August 2023 Guest speaker: Lilia Anderson

Lilia is an Anne Kantor Fellow at the Australia Institute, currently working in the economics team.

She spoke on a range of current issues – stage 3 tax cuts, profit-push inflation, unemployment, and other labour market issues, with back-up from her colleague Jack Thrower.

This was a dynamic session, with a lot of slides to engage with, thoughtful presentation and analysis, and informed questions and commentary from the sizeable number of members present.

Here is just one slide to leave you wondering what is going on here:

To show our gratitude, our convenor, Garrett, gave both Lilia and Jack a beautiful Vintage Reds tea towel.

Lilia kindly sent links to a few important papers:

Here’s the press release for the July 2022 paper “Are Wages or Profits Driving Australia’s Inflation?” And the press release for the February 2023 paper Profit-Price Spiral.

Here’s a video explainer from Jim Stanford, and one by Greg Jericho.

Here’s the original profits vs wages explainer for the graph I showed, and another explainer video.

And last, there were a few questions about the gender pay gap. Here’s an article from Greg Jericho, “Yes, Australia’s gender pay gap is closing. But today’s working women will retire before it is fixed”.

You can sign up to receive the Australia Institute’s newsletter, here.

Refugees in Limbo: 10 Years of Trauma

Vintage Reds have always supported the Canberra Refugee Action Campaign, which has marked “Ten Years of Trauma”.

Ten years ago the Labor prime minister Kevin Rudd announced that from July 2013 anyone arriving by boat to seek asylum would never settle in Australia.

Thousands of people were detained in Nauru and in Papua New Guinea. Conditions were horrific, and there were fourteen deaths under this regime.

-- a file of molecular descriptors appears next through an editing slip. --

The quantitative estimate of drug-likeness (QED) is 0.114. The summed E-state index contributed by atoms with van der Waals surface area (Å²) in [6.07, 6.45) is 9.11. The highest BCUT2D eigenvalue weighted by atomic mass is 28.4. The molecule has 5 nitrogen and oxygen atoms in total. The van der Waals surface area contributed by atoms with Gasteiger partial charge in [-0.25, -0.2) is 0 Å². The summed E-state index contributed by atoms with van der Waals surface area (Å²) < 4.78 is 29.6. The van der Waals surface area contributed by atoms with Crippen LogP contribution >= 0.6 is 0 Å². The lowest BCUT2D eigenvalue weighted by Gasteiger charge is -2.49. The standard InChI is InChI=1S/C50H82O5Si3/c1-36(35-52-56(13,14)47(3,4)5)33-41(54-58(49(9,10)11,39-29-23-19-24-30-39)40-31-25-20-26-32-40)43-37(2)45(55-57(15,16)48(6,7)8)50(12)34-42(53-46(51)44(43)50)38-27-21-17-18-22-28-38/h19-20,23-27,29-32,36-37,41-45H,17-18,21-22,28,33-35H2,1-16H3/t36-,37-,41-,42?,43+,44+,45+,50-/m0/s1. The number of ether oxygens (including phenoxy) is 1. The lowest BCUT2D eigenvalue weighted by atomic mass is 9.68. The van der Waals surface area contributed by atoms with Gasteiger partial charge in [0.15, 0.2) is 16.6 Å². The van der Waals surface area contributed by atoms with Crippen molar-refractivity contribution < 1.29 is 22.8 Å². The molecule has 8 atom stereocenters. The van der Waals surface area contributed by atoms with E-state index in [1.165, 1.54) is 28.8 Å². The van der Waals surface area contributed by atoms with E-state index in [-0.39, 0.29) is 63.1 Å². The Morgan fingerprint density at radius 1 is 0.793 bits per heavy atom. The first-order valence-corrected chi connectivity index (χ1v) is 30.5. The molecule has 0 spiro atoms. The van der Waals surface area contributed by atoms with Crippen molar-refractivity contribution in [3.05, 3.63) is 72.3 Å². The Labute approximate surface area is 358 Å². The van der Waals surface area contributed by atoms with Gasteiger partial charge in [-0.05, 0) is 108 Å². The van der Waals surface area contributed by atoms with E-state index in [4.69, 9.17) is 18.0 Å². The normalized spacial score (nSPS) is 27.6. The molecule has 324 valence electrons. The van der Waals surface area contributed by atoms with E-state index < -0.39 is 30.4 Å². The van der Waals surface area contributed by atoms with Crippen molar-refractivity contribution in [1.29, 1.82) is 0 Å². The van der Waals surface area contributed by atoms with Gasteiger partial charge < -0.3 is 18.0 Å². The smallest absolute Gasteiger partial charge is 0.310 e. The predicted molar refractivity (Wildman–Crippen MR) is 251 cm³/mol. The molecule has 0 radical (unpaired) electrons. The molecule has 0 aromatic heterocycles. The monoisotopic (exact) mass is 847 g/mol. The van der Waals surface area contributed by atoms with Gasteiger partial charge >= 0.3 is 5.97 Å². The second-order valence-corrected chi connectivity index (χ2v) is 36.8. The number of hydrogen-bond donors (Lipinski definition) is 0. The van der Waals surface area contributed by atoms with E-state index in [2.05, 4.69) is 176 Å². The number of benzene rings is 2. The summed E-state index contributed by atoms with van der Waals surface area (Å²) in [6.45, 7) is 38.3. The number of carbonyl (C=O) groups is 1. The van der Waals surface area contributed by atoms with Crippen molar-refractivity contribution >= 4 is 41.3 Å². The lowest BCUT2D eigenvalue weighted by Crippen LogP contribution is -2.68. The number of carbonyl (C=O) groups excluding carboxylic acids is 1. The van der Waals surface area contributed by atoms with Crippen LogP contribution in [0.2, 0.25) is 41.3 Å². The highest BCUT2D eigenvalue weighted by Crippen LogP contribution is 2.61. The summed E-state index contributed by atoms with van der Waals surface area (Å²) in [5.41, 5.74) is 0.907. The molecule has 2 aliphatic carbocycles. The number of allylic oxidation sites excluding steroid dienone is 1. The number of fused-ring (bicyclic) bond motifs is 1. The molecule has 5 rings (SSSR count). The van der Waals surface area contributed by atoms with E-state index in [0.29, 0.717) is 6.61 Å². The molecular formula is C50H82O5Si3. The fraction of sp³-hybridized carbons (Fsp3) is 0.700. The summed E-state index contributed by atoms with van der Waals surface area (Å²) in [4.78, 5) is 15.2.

The Albanese government has still not changed Kevin Rudd’s policy: its recent decision to give permanent residence status applied only to those who arrived before July 2013.

At yesterday’s rally on Northbourne Avenue, Mostafa Azimitabar (“Moz“), an Iranian Kurd, spoke movingly of his experience while detained on Manus and in a Melbourne hotel. He was held by our government for 2,727 days in detention for no crime. Now he is in Australia on a temporary bridging visa. No permanent settlement.

On Manus Island, Moz had only coffee and a toothbrush to paint with. When he was released he made a self-portrait, “KNS088”, the number he was given instead of his name when he was a prisoner, and submitted it for the 2022 Archibald Prize, where it was chosen as a finalist. It is painted with coffee and acrylic paint.

Moz: “Life is very precious. Never give up.”

After ten years of trauma, it is time to end this cruelty. The Albanese government must grant permanent visas to all refugees, remove the ban on resettlement and end offshore detention once and for all. It is time to give those who have been stuck in limbo for up to a decade, a permanent home right now!

Canberra refugee action campaign

Letters to the Editor

Vintage Reds members are prolific and thoughtful contributors to the Canberra Times letters page, as well as other media organisations further afield.

Keeping a record of every one of these letters would be an onerous job; here is a recent selection, dealing with the Ghan, Robodebt, cluster bombs, and the Voice to Parliament.

This first letter was in response to an article by Malcolm Knox, ‘When you change the government you change the country’. Today, it’s the other way round”, published in the Canberra Times on 15 April 2023.

Canberra Times: 16 April 2023: Labor can end inequality and bring back the ‘fair go’

Knox’s article is profound. The increasing stress of uncertainty, loss of control, degradation of values, rampant acquisition, and the loss of maning and purpose are now th norm. Capitalism has foregone our sense of belonging, the need to care for one another. We have forgotten what it means to be human.

Judy nicholas, Kambah, ACT

SMH Traveller Letters: 7 July 2023: Shower with praise